BEIRUT: A wave of xenophobia is blighting the lives of thousands of Syrian refugees in countries such as Egypt and Lebanon, where they are often blamed for anything that goes wrong. In Egypt, Syrians are accused of taking sides and interfering in the country’s political crisis, while in Lebanon they are accused of taking the jobs of Lebanese.
Egyptian media have played an instrumental role in spreading anti-Syrian sentiment, accusing them of joining protests in support of deposed Islamist president Mohammad Morsi.
Morsi, removed by the army on July 3 after huge protests, rose through the ranks of the Muslim Brotherhood – a key component of the opposition in Syria.
“We must boycott Syrian shops because they use our money to terrorize us,” reads one text message distributed via social networks.
“Several unemployed Syrians have been paid 300 Egyptian pounds [43 dollars] by the Muslim Brotherhood’s Guidance Bureau to take part in [pro-Morsi] protests,” the message adds.
The message also accuses Syrians of using weapons supplied to the rebels fighting President Bashar Assad’s regime in clashes in Egypt between pro- and anti-Morsi protesters.
The tone can be just as harsh on Egyptian television.
“If you continue to stand by the Brotherhood, the people will destroy your homes,” controversial presenter Tawfik Okasha said on the privately owned Al-Faraeen channel.
“The people are not ready to accept agents or spies undermining their victory” against Morsi, Okasha added.
The massively popular ONTV channel, also privately owned, has aired anti-Syrian rants.
“Syrians, if you meddle in our affairs, our boots will kick you in the streets,” journalist Youssef al-Husseini said.
Both Husseini and ONTV later apologized for the remarks.
The anti-Assad Syrian Journalists’ Association has called on Egyptians not to “generalize and stigmatize hundreds of thousands of Syrian refugees.”
But “right now, the Egyptians believe that being Syrian equals being Muslim Brotherhood,” said Abu Yasser, a young Syrian living in Egypt.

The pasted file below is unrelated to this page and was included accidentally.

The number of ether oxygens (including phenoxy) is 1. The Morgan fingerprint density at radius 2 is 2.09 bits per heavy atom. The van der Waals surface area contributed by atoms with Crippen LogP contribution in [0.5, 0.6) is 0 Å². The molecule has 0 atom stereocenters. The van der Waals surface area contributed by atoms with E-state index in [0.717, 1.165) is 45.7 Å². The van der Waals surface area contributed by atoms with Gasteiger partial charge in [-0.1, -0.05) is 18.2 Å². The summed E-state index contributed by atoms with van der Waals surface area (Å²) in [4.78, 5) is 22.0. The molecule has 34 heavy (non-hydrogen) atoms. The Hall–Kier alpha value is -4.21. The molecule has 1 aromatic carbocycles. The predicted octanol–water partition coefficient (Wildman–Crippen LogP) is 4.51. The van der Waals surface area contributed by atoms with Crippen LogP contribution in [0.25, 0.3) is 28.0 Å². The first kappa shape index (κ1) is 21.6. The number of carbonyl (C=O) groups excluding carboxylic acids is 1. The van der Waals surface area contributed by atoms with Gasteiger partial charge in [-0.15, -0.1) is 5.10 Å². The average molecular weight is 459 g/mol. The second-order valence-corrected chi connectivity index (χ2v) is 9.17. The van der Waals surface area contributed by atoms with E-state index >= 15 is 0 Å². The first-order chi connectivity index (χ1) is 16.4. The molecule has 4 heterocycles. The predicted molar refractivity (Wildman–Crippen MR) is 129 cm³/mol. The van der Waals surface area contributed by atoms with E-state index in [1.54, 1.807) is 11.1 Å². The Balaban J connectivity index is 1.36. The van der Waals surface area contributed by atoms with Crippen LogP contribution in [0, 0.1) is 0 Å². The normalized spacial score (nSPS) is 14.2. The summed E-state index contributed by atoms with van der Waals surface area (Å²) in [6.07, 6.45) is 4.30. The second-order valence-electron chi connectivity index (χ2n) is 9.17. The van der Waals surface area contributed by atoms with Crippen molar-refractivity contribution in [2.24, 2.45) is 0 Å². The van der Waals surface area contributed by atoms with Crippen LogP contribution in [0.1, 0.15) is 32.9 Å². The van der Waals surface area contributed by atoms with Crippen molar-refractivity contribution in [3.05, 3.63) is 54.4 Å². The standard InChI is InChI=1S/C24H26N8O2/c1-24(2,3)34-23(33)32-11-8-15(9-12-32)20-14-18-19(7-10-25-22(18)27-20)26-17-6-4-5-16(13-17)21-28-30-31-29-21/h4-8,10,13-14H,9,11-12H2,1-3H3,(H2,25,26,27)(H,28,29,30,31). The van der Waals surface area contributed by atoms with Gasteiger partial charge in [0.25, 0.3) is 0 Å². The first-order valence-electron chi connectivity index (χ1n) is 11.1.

Known best for his stinging criticism of the Brotherhood, Egypt’s famous satirist Bassem Youssef has also hit out against the growing anti-Syrian sentiment, blaming “certain liberals, who hate the Muslim Brotherhood, of reproducing the same fascism and the same racism.”
Cairo has now imposed new visa regulations requiring Syrians to apply for a visa.
The United Nations has meanwhile expressed concerns over reports of Syrians being deported back to their war-torn country.
In crisis situations “there is always a search for a scapegoat,” said Sari Hanafi, who teaches sociology at the American University of Beirut.
“In Egypt, you have a mixture of confusion and basic chauvinism. To help explain the [pro-Morsi] movement, people are blaming the foreigners,” Hanafi told AFP.
In Lebanon, which hosts some 600,000 Syrian refugees, rising resentment is linked to socioeconomic problems. A recent survey showed that 82 percent of Lebanese accuse Syrians of stealing their jobs.
More than 54 percent of Lebanese believe their country should close its borders to Syrians altogether.
Caretaker Finance Minister Nicolas Nahhas told AFP that Syrians in Lebanon have the right to work “except in business and commerce.” He argued that they were causing “unfair competition” after 377 illegal businesses in eastern Lebanon were shut down.
While the conflict in Syria has caused significant damage to Lebanon’s economy, partly by putting off tourists, many Syrians have rented homes and invested in the country.
All too often comments that “these Syrians” “rape our daughters” and “spread diseases” can be overheard.
But such racist remarks also contrast sharply with the welcome granted by many Lebanese to refugees, particularly in the border areas.
“The Lebanese have known war in all its forms,” according to the Lebanese Observatory for the Rights of Workers and Employees.
“We know only too well what it means to be a refugee. The Syrian people have welcomed us in the past – we must do the same.”